INS Sindhurakshak tragedy: Navy faces its dead; identifying bodies a challenging task
After autopsies at JJ Hospital, bodies to be sent to Kalina FSL for DNA sampling and identification
After naval divers fished out what remained of five of the 18 sailors aboard the submarine INS Sindhurakshak, which exploded at naval dockyard on Wednesday, the process to identify them began yesterday.
The DNA extracted from the femurs and teeth of the bodies will be matched with that of the blood samples taken from relatives of all the 18 sailors who were on board the submarine. And unless there is a mismatch in the sampling, the remains will be preserved at the morgue of Naval hospital INHS Asvini.
Today, the samples will be sent to the State Forensic Science Laboratory, Kalina for DNA matching.
A forensic scientist from the lab confirmed receiving a phone call from the Navy. “The officer made inquiries about the process of sending the samples. Only after we get the samples will we be able to ascertain the time required for conducting the tests.”
The bodies were first taken to the naval hospital, where their X-rays were taken. At around 6 pm, two bodies were sent to JJ Postmortem Center. A team of forensic surgeons headed by Dr Sudhir Nanandkar, head of department, forensic medicine, Grant Medical College, conducted the autopsies that lasted for over two hours. Four doctors from INHS Asvini were present for the procedures, which were recorded.
Surgeons who conducted the autopsy said that both the bodies were first exposed to high temperature and, immediately after, to hot water. This was evident from the fact that the bodies were not completely charred: the burnt skin had peeled off from the face, hands and legs, baring the bones underneath.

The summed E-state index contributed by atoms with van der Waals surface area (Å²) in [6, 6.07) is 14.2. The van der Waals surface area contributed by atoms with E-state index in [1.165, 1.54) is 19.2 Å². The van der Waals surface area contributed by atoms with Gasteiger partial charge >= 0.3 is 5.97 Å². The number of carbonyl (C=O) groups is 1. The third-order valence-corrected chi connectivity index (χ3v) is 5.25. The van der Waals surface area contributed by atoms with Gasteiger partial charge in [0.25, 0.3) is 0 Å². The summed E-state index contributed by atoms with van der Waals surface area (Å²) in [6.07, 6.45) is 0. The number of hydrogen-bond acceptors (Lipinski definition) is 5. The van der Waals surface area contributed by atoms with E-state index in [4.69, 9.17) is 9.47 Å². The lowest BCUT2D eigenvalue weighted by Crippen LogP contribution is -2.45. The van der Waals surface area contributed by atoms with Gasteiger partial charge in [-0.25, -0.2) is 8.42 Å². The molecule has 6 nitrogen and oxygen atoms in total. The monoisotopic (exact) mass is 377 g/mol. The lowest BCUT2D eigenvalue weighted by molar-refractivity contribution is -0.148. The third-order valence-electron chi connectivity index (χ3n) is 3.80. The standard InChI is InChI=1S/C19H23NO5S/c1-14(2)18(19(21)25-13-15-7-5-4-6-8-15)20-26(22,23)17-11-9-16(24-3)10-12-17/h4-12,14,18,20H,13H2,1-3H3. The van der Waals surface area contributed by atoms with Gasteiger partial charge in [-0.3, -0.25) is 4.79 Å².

Since the bodies had been lying in seawater for more than 48 hours, they did not show any sign of decomposition. The internal organs were found intact. The surgeons suspect that death was instantaneous in both cases, right after the blasts.
After extracting samples for DNA sampling, the surgeons handed back the bodies to the Cuffe Parade police, who took them to the mortuary at the naval hospital. The final cause of death is pending chemical analysis and DNA findings.
Around 9.45 pm, two more bodies were brought for autopsy. Surgeons pointed out that these bodies were similarly charred beyond recognition. The autopsy went on until after 11 pm and then the bodies were handed over to the Navy.
Additional Commissioner of Police (south region) Krishna Prakash said, “The Cuffe Parade police were informed by the INHS Asvini sergeant surgeon Dr Gopal Singh Rajput who is also the complainant. After autopsy, these two bodies will also be handed over to the Navy.”